I have read few novels set in either Korea or Japan (the exception to the latter being Haruki Murakami whose work I adore) and I have honestly never considered how difficult life was for those who made Japan their home. Racial prejudice is the overriding theme of this book and as such, makes this a very relevant read as the experience of the characters could be transposed to anywhere in the world where racism exists today.

The characters are wonderfully evoked in this novel and the author has a very acute sense of detail in her descriptions of them. Their history and cultural background were vital to my understanding of them as individuals and I was completely engrossed by the four generations of this family.

My one minor criticism is that the ending felt rather hurried and I wanted to know more about some of the characters. For a book that was so character focused I felt that the previous level of detail fell away. However, this did not distract from my enjoyment of this superb novel.

Despite serious themes this book was an easy read with beautiful prose and I am glad to have read a book which taught me something new. Anyone who enjoys historical fictions will love this book and I highly recommend it.



About the Author:

Min Jin Lee is a Korean-American author and journalist. Her debut novel, Free Food for Millionaires, was one of the 'Top 10 Novels of the Year' for The Times, NPR's Fresh Air and USA Today. She has written for the New York Times, Conde Nast, The Times, Vogue and the Wall Street Journal amongst others, She wrote Pachinko whilst living in Tokyo, and now lives in New York with her family.

Friday, 9 June 2017

The Storyteller by Jodi Picoult

For seventy years, Josef Weber has been hiding in plain sight.
He is a pillar of his local community.
He is also a murderer.
When Josef decides to confess, it is to Sage Singer, a young woman who trusts him as her friend. What she hears shatters everything she thought she knew and believed.
As Sage uncovers the truth from the darkest horrors of war, she must follow a twisting trail between terror and mercy, betrayal and forgiveness, love - and revenge.

Throughout this book there is a story within a story coupled with the different voices of the main characters. This is seamlessly done and all comes together perfectly.

At times it was harrowing to read as all books dealing with the holocaust are. However, Ms Picoult treats her characters and subject matter with an intelligent sensitivity which made me want to read on in this excellent novel. In fact, I slowed my reading at times, partly in order to allow myself to process some of the shocking scenes in this book and also because the characters were easy to engage with and I wanted to spend the time getting to know them.

Well researched and written with great care, Ms. Picoult has created a novel which is heartbreaking yet redemptive and deals with difficult issues. Thought provoking and meticulously considered, this book has the capacity to stay with me for a long time after reading it.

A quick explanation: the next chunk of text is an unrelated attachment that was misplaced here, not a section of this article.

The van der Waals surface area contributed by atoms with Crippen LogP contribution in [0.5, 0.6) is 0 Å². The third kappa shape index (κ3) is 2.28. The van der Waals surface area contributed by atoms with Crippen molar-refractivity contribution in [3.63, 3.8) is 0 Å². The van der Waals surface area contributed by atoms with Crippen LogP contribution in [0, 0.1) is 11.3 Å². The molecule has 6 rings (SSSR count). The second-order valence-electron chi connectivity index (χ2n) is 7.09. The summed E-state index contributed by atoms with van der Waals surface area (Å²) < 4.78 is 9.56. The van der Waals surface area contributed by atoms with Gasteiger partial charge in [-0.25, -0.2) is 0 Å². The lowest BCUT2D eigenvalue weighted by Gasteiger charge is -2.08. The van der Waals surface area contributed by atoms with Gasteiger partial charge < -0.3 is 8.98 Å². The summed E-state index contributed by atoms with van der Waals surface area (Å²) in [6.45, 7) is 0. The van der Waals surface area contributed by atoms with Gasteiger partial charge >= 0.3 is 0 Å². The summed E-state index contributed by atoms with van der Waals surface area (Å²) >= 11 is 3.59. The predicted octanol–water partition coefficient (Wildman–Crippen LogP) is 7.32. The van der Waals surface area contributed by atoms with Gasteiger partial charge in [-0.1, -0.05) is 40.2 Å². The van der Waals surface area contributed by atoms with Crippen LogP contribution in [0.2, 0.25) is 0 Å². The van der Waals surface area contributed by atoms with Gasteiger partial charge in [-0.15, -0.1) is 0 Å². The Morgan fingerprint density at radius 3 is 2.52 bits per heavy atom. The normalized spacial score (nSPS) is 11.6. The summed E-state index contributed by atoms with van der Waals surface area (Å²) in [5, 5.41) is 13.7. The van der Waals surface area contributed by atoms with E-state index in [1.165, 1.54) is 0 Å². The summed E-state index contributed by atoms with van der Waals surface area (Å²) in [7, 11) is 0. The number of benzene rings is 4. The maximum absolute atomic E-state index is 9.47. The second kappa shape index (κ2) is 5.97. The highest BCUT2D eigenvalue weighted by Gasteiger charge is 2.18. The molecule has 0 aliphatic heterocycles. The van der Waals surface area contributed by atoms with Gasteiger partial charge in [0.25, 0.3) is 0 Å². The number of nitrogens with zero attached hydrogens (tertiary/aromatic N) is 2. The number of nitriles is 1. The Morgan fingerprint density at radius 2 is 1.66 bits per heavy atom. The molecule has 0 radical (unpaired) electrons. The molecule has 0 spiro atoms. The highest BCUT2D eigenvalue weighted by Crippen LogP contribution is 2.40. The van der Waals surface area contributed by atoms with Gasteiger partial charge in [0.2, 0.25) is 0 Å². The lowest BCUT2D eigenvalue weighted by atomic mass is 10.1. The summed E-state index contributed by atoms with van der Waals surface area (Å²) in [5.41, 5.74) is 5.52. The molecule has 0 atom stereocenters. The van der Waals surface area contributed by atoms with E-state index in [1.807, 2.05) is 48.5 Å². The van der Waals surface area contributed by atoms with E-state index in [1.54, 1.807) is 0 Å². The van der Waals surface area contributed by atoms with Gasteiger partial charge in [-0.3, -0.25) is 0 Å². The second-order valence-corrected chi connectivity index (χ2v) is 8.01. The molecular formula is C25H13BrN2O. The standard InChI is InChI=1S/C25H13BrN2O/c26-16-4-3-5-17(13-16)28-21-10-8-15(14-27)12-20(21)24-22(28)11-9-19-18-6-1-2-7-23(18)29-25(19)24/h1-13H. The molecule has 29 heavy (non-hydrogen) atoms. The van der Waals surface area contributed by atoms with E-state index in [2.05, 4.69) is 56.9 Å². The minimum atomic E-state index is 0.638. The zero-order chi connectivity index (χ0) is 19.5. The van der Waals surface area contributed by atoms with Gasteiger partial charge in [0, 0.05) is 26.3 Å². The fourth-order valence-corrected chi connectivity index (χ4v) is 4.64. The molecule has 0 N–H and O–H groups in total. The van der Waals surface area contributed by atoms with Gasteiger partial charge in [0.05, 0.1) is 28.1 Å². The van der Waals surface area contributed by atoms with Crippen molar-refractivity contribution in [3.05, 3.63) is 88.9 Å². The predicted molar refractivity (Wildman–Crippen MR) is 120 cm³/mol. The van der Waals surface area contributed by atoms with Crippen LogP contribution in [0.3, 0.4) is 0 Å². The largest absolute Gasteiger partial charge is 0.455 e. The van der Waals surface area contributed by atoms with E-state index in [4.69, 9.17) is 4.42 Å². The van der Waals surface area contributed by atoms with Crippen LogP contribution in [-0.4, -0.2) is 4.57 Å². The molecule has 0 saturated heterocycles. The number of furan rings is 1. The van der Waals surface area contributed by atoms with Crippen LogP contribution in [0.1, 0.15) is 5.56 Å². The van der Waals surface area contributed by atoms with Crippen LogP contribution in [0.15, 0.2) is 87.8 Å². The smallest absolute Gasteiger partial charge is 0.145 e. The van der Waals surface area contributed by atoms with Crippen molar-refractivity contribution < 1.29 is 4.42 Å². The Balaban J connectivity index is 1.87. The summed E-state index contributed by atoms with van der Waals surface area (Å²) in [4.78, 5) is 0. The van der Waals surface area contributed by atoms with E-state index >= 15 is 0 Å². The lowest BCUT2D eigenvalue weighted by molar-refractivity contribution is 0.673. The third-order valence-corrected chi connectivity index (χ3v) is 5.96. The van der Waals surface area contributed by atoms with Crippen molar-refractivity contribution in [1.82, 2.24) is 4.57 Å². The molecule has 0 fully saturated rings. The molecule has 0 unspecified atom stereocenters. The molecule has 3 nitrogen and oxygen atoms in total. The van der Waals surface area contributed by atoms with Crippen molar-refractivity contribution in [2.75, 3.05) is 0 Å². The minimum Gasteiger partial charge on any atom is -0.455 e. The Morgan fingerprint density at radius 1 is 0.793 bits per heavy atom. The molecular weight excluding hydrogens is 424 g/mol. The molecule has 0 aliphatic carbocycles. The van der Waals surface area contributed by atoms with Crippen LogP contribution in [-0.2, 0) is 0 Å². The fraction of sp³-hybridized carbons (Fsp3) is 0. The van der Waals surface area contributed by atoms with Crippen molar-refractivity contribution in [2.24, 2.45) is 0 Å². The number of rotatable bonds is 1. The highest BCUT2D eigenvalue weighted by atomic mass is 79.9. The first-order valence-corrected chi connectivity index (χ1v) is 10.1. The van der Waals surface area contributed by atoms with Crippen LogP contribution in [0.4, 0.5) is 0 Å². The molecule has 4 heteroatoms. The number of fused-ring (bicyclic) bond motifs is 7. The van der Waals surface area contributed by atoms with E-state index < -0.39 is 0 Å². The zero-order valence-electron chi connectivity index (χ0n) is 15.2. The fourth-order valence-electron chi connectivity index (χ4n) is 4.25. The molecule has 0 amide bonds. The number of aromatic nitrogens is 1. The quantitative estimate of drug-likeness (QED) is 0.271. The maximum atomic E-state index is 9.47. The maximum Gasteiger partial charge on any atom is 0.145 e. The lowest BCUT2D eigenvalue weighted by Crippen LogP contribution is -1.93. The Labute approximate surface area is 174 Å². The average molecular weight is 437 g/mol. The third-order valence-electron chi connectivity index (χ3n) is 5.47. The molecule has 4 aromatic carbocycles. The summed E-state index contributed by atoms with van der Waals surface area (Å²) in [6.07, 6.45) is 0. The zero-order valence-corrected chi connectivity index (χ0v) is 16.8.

ISBN:  9781444766660
Publisher: Hodder Paperbacks



About the Author:


Jodi Picoult is the author of twenty-three novels, including the number 1 New York Times bestsellers Leaving Time, The Storyteller, Lone Wolf, Between the Lines, Sing You Home, House Rules, Handle with Care, Change of Heart, Nineteen Minutes, and My Sister’s Keeper

She studied creative writing with Mary Morris at Princeton, and had two short stories published in Seventeen magazine while still a student. Realism - and a profound desire to be able to pay the rent - led her to a series of different jobs following her graduation: as a technical writer for a Wall Street brokerage firm, as a copywriter at an ad agency, as an editor at a textbook publisher, and as an 8th grade English teacher - before entering Harvard to pursue a master’s in education. She married Tim Van Leer, whom she had known at Princeton, and it was while she was pregnant with her first child that she wrote her first novel. She lives in New Hampshire with her husband and three children. 

Wednesday, 5 April 2017

His Bloody Project by Graeme Macrae Burnet

The year is 1869. A brutal triple murder in a remote community in the Scottish Highlands leads to the arrest of a young man by the name of Roderick Macrae.

A memoir written by the accused makes it clear that he is guilty, but it falls to the country's finest legal and psychiatric minds to uncover what drove him to commit such merciless acts of violence.

Was he mad? Only the persuasive powers of his advocate stand between Macrae and the gallows.

Graeme Macrae Burnet tells an irresistible and original story about the provisional nature of truth, even when the facts seem clear. His Bloody Project is a mesmerising literary thriller set in an unforgiving landscape where the exercise of power is arbitrary.

I thoroughly enjoyed this unusual thriller and am excited by this author. It was shortlisted for the Man Booker Prize 2016 and won the Saltaire Fiction Book of the year for 2016 and deservedly so.

Written entirely through the documents presented for the case we are able to view the events from multiple viewpoints which I felt added an enormous amount to this story. I do not recall reading any other book presented in this format and the originality of it gave it an unexpected authenticity.